The Georgia Wildlife Resources Division of the Department of Natural Resources and the U.S. Fish and Wildlife Service will cooperatively stock more than 100,000 trout into Georgia’s mountain streams during this month.
Some 40,000 trout were stocked during the week of March 6 and an additional 70,000 will hit the water on March 20. Biologists’ goal is to stock 1 million fish this year.
This is a “put-and-take” fishery. The agencies put ‘em in, the anglers take ‘em out.
For a list of stocked streams visit www.georgiawildlife.com/Fishing/Trout, or call 1 (770) 535-5498.
The Georgia River Network will hold a Hidden Gem Paddle on the last two portions of the Little River Trail May 20-21. Canoiests and kayakers are welcome to participate.
The launch will be from the public boat ramp at Highway 78 and the Tom Watson Bridge. Participants will paddle to Holiday Park where they will camp overnight. The day 2 launch will be from the park to the Raysville Campground boat ramp. There will be presenters and live entertainment.
Twenty volunteers are needed. Those interested should contact Elizabeth Vance at the Thomson-McDuffie Convention and Visitors Bureau, 149 Main Street, Thomson, GA 30024, phone 1 (706) 597-7422. She also can be reached at Elizabeth.Vance@thomson-mcduffie.net.
STROM THURMOND LAKE
Capt. David Willard, U.S. Coast Guard-licensed, fulltime professional guide specializing in hybrids, striped bass and trophy largemouth bass. (Boat phone: (706) 214-0236. (803) 637-6379 (www.crockettrocketstriperfishing.com) – We’ve been rescheduling trips because of the bad weather and hope to resume them next week. You can check us out on Facebook at crocketrocketguide service.
Ralph Barbee Jr., professional guide specializing in largemouth bass. (7 06) 831-8756 —- I joined Danny Sheehan in his aluminum boat on a windy Tuesday. He threw the floating worm, but the wind was so strong, it blew the worm back into the boat. I caught a 7-1/2-pound bass on a Lionel Hollingsworth custom-made spinnerbait, white skirt and gold willow leaf No. 5 and a round silver Colorado blade with a trailer hook. I caught another and put it in the livewell. I was heading back to my seat when the gale-force wind blew me out of the boat. “Catch another big one?” Danny asked, hearing the splash, his back to me. “I’m in the water!” I hollered back. Danny’s pretty hefty and was able to haul me and my sodden clothes back into the boat, which had no boarding ladder. I lost my rod and reel, but never again will I ever go fishing without wearing a life jacket. Danny saved my life.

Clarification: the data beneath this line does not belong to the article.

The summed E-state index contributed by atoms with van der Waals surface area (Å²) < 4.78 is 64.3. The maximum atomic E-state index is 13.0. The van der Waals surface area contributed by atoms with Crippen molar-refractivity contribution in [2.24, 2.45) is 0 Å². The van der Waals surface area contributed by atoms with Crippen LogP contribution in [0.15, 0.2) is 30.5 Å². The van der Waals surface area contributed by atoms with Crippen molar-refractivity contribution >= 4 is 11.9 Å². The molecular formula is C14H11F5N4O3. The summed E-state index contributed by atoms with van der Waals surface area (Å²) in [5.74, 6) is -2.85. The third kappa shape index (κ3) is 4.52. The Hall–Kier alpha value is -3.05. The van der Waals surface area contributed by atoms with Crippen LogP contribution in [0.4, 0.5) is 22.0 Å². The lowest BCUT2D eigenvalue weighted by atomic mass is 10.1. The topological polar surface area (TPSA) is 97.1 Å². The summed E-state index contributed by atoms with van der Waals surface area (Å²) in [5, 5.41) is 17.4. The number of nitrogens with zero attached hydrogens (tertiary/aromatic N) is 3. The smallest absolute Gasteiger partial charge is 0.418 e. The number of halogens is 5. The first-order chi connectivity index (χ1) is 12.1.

Little River Guide Service, Tony Shepherd, U.S. Coast Guard licensed guide specializing in stripers and hybrids (with Captain O.G. Penner) (706) 210-3474) – Winter has come, all at once! Just as our lake’s creatures started preparations for spawning festivities, the arctic blast hit the pause button. Typical for March, but the bite remains hot. Blueback herring have shown up in numbers in typical spawning locations, but they’re remaining deep until conditions are right. We have been catching really nice hybrids and stripers on live herring fished on down lines from 18 to 35 feet along the sides of primary and secondary river points. Later in the day, planer boards trailed by a lively herring will produce nice stripers from the same locations, just a bit shallower.
Follow us on Facebook (Little River Guide Service Appling) for current catches.
BEAUFORT, S.C. &VICINITY
Ralph Goodison, Fripp Island, (843) 838-2530 – I don’t have to tell you it’s cold and windy, but Saturday and Sunday are looking good, except for a chance of rain Saturday. The redfish and black drum bite is fair. Large sheepshead and black drum and some smaller but keeper black sea bass are being caught around the wrecks.
Miss Judy Charters, Capt. Judy Helmey, (912) 897-4921 (www.missjudycharters.com.) P.O. Box 30771, Savannah, Ga. 31410-0771 – Ever catch live shrimp by allowing your cast net to sink into deep creek holes? It works.
We checked out the stomach of a redfish and found the remains of fiddler crabs, rock crabs and their claws, cherry clams and snails. After a while, the fish have to stop eating so their digestive systems can catch up.
I’d let the weather return to normal before venturing out into the estuaries.